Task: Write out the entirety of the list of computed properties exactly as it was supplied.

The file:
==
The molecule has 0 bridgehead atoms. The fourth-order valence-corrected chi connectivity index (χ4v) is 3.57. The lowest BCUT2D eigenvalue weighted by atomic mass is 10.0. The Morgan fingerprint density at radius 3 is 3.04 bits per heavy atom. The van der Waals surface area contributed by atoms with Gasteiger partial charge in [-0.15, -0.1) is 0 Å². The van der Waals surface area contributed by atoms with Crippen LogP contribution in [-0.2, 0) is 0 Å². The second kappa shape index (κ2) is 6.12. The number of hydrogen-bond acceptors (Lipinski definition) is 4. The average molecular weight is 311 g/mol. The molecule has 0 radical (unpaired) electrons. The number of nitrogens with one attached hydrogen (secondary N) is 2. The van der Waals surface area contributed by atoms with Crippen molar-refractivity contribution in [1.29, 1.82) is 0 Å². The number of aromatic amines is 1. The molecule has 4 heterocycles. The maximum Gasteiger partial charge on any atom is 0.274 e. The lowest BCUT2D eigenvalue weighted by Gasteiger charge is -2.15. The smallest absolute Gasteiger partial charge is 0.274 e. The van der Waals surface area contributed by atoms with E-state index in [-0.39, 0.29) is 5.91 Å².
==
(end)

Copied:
The molecule has 0 bridgehead atoms. The fourth-order valence-corrected chi connectivity index (χ4v) is 3.57. The lowest BCUT2D eigenvalue weighted by atomic mass is 10.0. The Morgan fingerprint density at radius 3 is 3.04 bits per heavy atom. The van der Waals surface area contributed by atoms with Gasteiger partial charge in [-0.15, -0.1) is 0 Å². The van der Waals surface area contributed by atoms with Crippen LogP contribution in [-0.2, 0) is 0 Å². The second kappa shape index (κ2) is 6.12. The number of hydrogen-bond acceptors (Lipinski definition) is 4. The average molecular weight is 311 g/mol. The molecule has 0 radical (unpaired) electrons. The number of nitrogens with one attached hydrogen (secondary N) is 2. The van der Waals surface area contributed by atoms with Crippen molar-refractivity contribution in [1.29, 1.82) is 0 Å². The number of aromatic amines is 1. The molecule has 4 heterocycles. The maximum Gasteiger partial charge on any atom is 0.274 e. The lowest BCUT2D eigenvalue weighted by Gasteiger charge is -2.15. The smallest absolute Gasteiger partial charge is 0.274 e. The van der Waals surface area contributed by atoms with E-state index in [-0.39, 0.29) is 5.91 Å².